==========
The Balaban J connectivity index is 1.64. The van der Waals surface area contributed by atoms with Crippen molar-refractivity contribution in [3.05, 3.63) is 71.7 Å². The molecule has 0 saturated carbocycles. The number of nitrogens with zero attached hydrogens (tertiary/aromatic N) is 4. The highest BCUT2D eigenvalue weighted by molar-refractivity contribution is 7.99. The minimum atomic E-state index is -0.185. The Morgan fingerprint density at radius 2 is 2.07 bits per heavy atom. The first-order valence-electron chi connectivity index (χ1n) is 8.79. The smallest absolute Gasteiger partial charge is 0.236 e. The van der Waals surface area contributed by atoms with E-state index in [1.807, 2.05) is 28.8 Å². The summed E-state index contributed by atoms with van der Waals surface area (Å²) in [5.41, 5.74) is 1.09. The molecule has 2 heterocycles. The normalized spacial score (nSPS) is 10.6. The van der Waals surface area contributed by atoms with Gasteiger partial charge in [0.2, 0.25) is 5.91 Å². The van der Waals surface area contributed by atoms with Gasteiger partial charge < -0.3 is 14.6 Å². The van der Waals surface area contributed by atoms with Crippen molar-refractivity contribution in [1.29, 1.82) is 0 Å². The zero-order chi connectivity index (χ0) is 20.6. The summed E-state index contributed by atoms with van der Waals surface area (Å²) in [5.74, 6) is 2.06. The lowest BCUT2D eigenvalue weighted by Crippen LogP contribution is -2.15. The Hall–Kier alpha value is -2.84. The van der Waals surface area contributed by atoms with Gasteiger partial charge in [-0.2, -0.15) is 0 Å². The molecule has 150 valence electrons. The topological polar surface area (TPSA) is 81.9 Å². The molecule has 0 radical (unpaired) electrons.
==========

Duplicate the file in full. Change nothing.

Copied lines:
The Balaban J connectivity index is 1.64. The van der Waals surface area contributed by atoms with Crippen molar-refractivity contribution in [3.05, 3.63) is 71.7 Å². The molecule has 0 saturated carbocycles. The number of nitrogens with zero attached hydrogens (tertiary/aromatic N) is 4. The highest BCUT2D eigenvalue weighted by molar-refractivity contribution is 7.99. The minimum atomic E-state index is -0.185. The Morgan fingerprint density at radius 2 is 2.07 bits per heavy atom. The first-order valence-electron chi connectivity index (χ1n) is 8.79. The smallest absolute Gasteiger partial charge is 0.236 e. The van der Waals surface area contributed by atoms with E-state index in [1.807, 2.05) is 28.8 Å². The summed E-state index contributed by atoms with van der Waals surface area (Å²) in [5.41, 5.74) is 1.09. The molecule has 2 heterocycles. The normalized spacial score (nSPS) is 10.6. The van der Waals surface area contributed by atoms with Gasteiger partial charge in [0.2, 0.25) is 5.91 Å². The van der Waals surface area contributed by atoms with Gasteiger partial charge < -0.3 is 14.6 Å². The van der Waals surface area contributed by atoms with Crippen molar-refractivity contribution in [1.29, 1.82) is 0 Å². The zero-order chi connectivity index (χ0) is 20.6. The summed E-state index contributed by atoms with van der Waals surface area (Å²) in [5.74, 6) is 2.06. The lowest BCUT2D eigenvalue weighted by Crippen LogP contribution is -2.15. The Hall–Kier alpha value is -2.84. The van der Waals surface area contributed by atoms with Gasteiger partial charge in [-0.2, -0.15) is 0 Å². The molecule has 150 valence electrons. The topological polar surface area (TPSA) is 81.9 Å². The molecule has 0 radical (unpaired) electrons.